[Show abstract][Hide abstract] ABSTRACT: Initiation of transcription in human mitochondria involves two factors, TFAM and TFB2M, in addition to the mitochondrial RNA polymerase, POLRMT. We have investigated the organization of the human mitochondrial transcription initiation complex on the light-strand promoter (LSP) through solution X-ray scattering, electron microscopy (EM) and biochemical studies. Our EM results demonstrate a compact organization of the initiation complex, suggesting that protein-protein interactions might help mediate initiation. We demonstrate that, in the absence of DNA, only POLRMT and TFAM form a stable interaction, albeit one with low affinity. This is consistent with the expected transient nature of the interactions necessary for initiation and implies that the promoter DNA acts as a scaffold that enables formation of the full initiation complex. Docking of known crystal structures into our EM maps results in a model for transcriptional initiation that strongly correlates with new and existing biochemical observations. Our results reveal the organization of TFAM, POLRMT and TFB2M around the LSP and represent the first structural characterization of the entire mitochondrial transcriptional initiation complex.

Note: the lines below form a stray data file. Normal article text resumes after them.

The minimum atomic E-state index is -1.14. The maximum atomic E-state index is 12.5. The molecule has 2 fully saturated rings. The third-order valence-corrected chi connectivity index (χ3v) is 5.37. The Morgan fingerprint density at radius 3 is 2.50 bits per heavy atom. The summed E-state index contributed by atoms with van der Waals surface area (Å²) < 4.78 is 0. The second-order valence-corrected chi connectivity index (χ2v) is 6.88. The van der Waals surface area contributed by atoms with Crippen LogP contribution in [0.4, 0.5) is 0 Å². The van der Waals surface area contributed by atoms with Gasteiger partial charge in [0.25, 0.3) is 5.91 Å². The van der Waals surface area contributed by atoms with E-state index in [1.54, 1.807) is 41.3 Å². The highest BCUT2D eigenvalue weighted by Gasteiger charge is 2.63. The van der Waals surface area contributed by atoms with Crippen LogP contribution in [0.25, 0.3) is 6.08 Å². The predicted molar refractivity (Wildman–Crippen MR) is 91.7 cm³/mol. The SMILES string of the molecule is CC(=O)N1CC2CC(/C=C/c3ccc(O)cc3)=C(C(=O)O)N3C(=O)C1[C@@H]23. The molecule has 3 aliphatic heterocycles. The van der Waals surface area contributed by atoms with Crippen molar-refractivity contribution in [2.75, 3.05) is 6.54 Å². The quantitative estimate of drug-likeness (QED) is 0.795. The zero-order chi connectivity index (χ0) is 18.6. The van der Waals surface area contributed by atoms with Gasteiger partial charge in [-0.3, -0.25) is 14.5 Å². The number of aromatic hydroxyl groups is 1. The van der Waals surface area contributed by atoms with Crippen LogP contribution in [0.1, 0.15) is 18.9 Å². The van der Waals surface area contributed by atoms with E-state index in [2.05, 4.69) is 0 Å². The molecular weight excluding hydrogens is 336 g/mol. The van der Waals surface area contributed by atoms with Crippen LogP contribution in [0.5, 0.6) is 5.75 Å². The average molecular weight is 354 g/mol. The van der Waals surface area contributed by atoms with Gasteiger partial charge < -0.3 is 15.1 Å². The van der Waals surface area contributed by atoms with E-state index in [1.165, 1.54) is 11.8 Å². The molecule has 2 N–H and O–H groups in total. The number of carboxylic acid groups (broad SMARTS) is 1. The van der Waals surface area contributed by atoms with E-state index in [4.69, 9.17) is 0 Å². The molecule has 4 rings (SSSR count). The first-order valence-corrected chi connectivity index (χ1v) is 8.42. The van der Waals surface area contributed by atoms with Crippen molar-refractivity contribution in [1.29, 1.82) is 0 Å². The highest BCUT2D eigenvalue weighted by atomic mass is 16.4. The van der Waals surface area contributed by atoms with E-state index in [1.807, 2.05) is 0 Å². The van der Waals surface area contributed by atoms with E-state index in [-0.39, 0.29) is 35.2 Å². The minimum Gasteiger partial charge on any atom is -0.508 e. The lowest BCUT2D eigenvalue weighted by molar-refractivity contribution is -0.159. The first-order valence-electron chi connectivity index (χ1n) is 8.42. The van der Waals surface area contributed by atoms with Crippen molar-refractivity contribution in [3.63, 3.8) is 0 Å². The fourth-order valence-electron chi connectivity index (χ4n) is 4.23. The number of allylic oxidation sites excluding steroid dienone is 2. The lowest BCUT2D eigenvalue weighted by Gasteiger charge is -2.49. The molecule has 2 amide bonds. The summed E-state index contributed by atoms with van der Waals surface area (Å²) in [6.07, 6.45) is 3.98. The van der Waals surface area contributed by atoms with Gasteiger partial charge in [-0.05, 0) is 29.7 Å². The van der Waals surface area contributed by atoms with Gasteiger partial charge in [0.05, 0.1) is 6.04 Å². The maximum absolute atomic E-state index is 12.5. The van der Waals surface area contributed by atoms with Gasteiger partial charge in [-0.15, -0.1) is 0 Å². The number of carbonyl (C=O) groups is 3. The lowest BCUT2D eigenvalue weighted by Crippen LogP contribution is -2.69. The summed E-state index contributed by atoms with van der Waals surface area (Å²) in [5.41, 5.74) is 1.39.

Nucleic Acids Research 01/2014; 42(6). DOI:10.1093/nar/gkt1360 · 9.11 Impact Factor
"Interactions between the AT-rich recognition loop and the upstream promoter region are important features of transcription initiation by phage RNAPs (40,41). It is likely that lack of these interactions renders mtRNAP less specific and decreases its affinity to the promoter (2). Tight binding of TFAM to its recognition sequence at a defined position relative to the promoter start site, coupled with its association with mtRNAP, compensate for these changes, and appear to be crucial conditions for de novo RNA synthesis in mammalian mitochondria (Figure 6). "